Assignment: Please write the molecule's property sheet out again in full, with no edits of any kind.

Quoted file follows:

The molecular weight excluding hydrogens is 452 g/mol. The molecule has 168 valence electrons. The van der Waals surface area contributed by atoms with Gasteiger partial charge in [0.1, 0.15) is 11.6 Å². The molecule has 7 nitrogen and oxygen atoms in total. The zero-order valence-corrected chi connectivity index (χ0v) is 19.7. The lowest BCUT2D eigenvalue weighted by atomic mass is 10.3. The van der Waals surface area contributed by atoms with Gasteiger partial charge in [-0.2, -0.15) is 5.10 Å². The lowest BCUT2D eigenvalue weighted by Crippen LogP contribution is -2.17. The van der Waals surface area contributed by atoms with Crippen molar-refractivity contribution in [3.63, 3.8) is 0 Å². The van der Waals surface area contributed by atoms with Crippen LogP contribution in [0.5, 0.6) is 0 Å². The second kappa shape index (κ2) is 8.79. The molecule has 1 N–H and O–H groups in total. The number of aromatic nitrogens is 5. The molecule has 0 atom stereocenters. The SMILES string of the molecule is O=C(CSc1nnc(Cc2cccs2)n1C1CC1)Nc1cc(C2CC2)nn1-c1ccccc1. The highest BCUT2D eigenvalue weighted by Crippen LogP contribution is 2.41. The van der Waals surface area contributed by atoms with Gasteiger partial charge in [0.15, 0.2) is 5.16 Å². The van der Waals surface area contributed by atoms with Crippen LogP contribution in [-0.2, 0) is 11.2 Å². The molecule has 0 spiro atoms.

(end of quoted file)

The molecular weight excluding hydrogens is 452 g/mol. The molecule has 168 valence electrons. The van der Waals surface area contributed by atoms with Gasteiger partial charge in [0.1, 0.15) is 11.6 Å². The molecule has 7 nitrogen and oxygen atoms in total. The zero-order valence-corrected chi connectivity index (χ0v) is 19.7. The lowest BCUT2D eigenvalue weighted by atomic mass is 10.3. The van der Waals surface area contributed by atoms with Gasteiger partial charge in [-0.2, -0.15) is 5.10 Å². The lowest BCUT2D eigenvalue weighted by Crippen LogP contribution is -2.17. The van der Waals surface area contributed by atoms with Crippen molar-refractivity contribution in [3.63, 3.8) is 0 Å². The van der Waals surface area contributed by atoms with Crippen LogP contribution in [0.5, 0.6) is 0 Å². The second kappa shape index (κ2) is 8.79. The molecule has 1 N–H and O–H groups in total. The number of aromatic nitrogens is 5. The molecule has 0 atom stereocenters. The SMILES string of the molecule is O=C(CSc1nnc(Cc2cccs2)n1C1CC1)Nc1cc(C2CC2)nn1-c1ccccc1. The highest BCUT2D eigenvalue weighted by Crippen LogP contribution is 2.41. The van der Waals surface area contributed by atoms with Gasteiger partial charge in [0.15, 0.2) is 5.16 Å². The van der Waals surface area contributed by atoms with Crippen LogP contribution in [-0.2, 0) is 11.2 Å². The molecule has 0 spiro atoms.